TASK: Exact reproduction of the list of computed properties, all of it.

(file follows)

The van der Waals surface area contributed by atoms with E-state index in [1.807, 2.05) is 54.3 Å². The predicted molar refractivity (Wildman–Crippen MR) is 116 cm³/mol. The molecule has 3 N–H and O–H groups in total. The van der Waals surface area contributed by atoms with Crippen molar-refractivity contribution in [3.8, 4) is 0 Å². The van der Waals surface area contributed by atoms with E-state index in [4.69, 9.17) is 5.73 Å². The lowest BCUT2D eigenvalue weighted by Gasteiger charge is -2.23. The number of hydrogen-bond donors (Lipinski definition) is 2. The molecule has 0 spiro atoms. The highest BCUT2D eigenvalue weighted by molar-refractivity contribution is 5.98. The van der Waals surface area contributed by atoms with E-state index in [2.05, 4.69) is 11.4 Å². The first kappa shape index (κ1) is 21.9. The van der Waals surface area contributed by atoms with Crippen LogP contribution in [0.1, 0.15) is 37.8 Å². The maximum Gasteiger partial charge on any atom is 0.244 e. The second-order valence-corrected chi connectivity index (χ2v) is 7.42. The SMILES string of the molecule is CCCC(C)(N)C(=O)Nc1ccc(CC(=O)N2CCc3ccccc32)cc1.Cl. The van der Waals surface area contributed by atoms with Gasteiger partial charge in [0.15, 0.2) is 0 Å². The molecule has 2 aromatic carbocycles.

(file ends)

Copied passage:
The van der Waals surface area contributed by atoms with E-state index in [1.807, 2.05) is 54.3 Å². The predicted molar refractivity (Wildman–Crippen MR) is 116 cm³/mol. The molecule has 3 N–H and O–H groups in total. The van der Waals surface area contributed by atoms with Crippen molar-refractivity contribution in [3.8, 4) is 0 Å². The van der Waals surface area contributed by atoms with E-state index in [4.69, 9.17) is 5.73 Å². The lowest BCUT2D eigenvalue weighted by Gasteiger charge is -2.23. The number of hydrogen-bond donors (Lipinski definition) is 2. The molecule has 0 spiro atoms. The highest BCUT2D eigenvalue weighted by molar-refractivity contribution is 5.98. The van der Waals surface area contributed by atoms with E-state index in [2.05, 4.69) is 11.4 Å². The first kappa shape index (κ1) is 21.9. The van der Waals surface area contributed by atoms with Crippen LogP contribution in [0.1, 0.15) is 37.8 Å². The maximum Gasteiger partial charge on any atom is 0.244 e. The second-order valence-corrected chi connectivity index (χ2v) is 7.42. The SMILES string of the molecule is CCCC(C)(N)C(=O)Nc1ccc(CC(=O)N2CCc3ccccc32)cc1.Cl. The van der Waals surface area contributed by atoms with Gasteiger partial charge in [0.15, 0.2) is 0 Å². The molecule has 2 aromatic carbocycles.